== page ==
It is in vain, sir, to extenuate the matter. Gentlemen may cry, “Peace! Peace!” — but there is no peace. The war is actually begun! The next gale that sweeps from the north will bring to our ears the clash of resounding arms! Our brethren are already in the field!
Why stand we here idle?
What is it that gentlemen wish?
What would they have?
Is life so dear, or peace so sweet, as to be purchased at the price of chains and slavery?
Forbid it, Almighty God! I know not what course others may take; but as for me, give me liberty, or give me death!”
What followed was a long and bloody war known today as the American Revolutionary War or sometimes the American War of Independence (1775-1783).
Patrick Henry was an attorney, farmer and politician who became known as an orator during the movement for independence in Virginia in the 1770s. A Founding Father, he served as the first and sixth post-colonial Governor of Virginia, from 1776 to 1779 and from 1784 to 1786.After the Revolution, Henry was a leader of the anti-federalists in Virginia. Initially he opposed ratification the proposed United States Constitution, fearing that it endangered the rights of the States as well as the freedoms of individuals until it adopted the Bill of Rights–also known at the first ten Amendments of the Constitution.
The Bill of Rights is the list of the most important rights of Americans. The citizen rights often most contested are the inalienable rights–those rights not given to the citizens by the government, but instead affirmed by the Constitution as given to them by a higher authority. A Bill of Rights hinders would-be tyrants. A detailed study of the rights included there, and the behavior of the most terrible tyrants of history shows they are exactly the rights removed before tyranny was possible. Once tyranny is established it has never been removed peacefully. The wisdom and boldness of men like Patrick Henry were essential for Americans and others to enjoy life, liberty and the pursuit of happiness for more than two centuries. With the addition of the Bill of Rights, opposition waned, and the Constitution was ratified on June 21, 1788 so it could replace the Articles of Confederation from 1777.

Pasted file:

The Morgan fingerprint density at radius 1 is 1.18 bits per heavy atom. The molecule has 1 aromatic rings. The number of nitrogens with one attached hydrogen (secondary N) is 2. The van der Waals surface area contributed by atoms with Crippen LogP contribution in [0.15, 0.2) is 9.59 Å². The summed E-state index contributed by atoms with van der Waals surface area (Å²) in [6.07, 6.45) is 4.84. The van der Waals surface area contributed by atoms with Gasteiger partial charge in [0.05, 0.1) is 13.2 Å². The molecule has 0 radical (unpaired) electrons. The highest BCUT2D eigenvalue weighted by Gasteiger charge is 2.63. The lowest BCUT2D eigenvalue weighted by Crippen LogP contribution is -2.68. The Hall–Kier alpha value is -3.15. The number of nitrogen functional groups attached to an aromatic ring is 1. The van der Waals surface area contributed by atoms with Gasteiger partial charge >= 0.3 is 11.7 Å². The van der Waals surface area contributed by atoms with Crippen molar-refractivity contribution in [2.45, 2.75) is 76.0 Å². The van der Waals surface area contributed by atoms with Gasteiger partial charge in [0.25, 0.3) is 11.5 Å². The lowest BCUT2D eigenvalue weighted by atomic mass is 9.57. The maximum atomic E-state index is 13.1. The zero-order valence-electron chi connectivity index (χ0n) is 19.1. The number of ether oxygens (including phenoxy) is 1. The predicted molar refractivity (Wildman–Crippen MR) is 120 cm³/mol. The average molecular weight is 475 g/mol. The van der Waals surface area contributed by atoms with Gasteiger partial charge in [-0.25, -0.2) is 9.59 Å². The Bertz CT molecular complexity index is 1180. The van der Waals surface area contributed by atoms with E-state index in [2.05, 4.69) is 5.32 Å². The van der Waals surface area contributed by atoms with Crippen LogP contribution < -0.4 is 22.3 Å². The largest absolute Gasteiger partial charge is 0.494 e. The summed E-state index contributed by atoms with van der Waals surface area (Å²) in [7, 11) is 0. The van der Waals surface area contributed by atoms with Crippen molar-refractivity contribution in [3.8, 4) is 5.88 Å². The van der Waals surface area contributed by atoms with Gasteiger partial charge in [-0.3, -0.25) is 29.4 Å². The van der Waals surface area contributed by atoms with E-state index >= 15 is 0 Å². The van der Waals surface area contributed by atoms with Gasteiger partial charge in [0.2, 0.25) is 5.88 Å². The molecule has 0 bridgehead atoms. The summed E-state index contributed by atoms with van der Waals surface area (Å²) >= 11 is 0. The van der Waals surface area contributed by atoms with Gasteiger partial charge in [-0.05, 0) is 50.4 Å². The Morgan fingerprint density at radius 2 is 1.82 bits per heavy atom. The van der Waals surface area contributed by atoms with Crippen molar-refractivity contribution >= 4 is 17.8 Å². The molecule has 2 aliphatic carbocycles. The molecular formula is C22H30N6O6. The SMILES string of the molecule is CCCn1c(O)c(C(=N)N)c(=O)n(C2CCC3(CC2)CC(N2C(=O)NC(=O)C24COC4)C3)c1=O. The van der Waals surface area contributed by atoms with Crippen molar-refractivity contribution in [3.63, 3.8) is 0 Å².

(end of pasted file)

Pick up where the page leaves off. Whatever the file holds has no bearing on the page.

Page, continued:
It is interesting to note and understand that the Constitution of the United States was created by the American citizens through the authority of the preexisting states. The American tribe is comprised of a free and armed people who have a history of not being ruled by any personality or government, instead the people have permitted a few of their tribe to temporarily enjoy elected positions of limited authority so as to govern according to an established set of laws and rules, the supreme law of the land being The United States Constitution. For it is the power of The Constitution of the United States which makes the Federal government and all of its supporting agencies legal.
That’s why when our fellow citizens are elected or appointed to positions of authority we require them to take an oath to protect and preserve The Constitution against all enemies, foreign and domestic.
It just makes sense.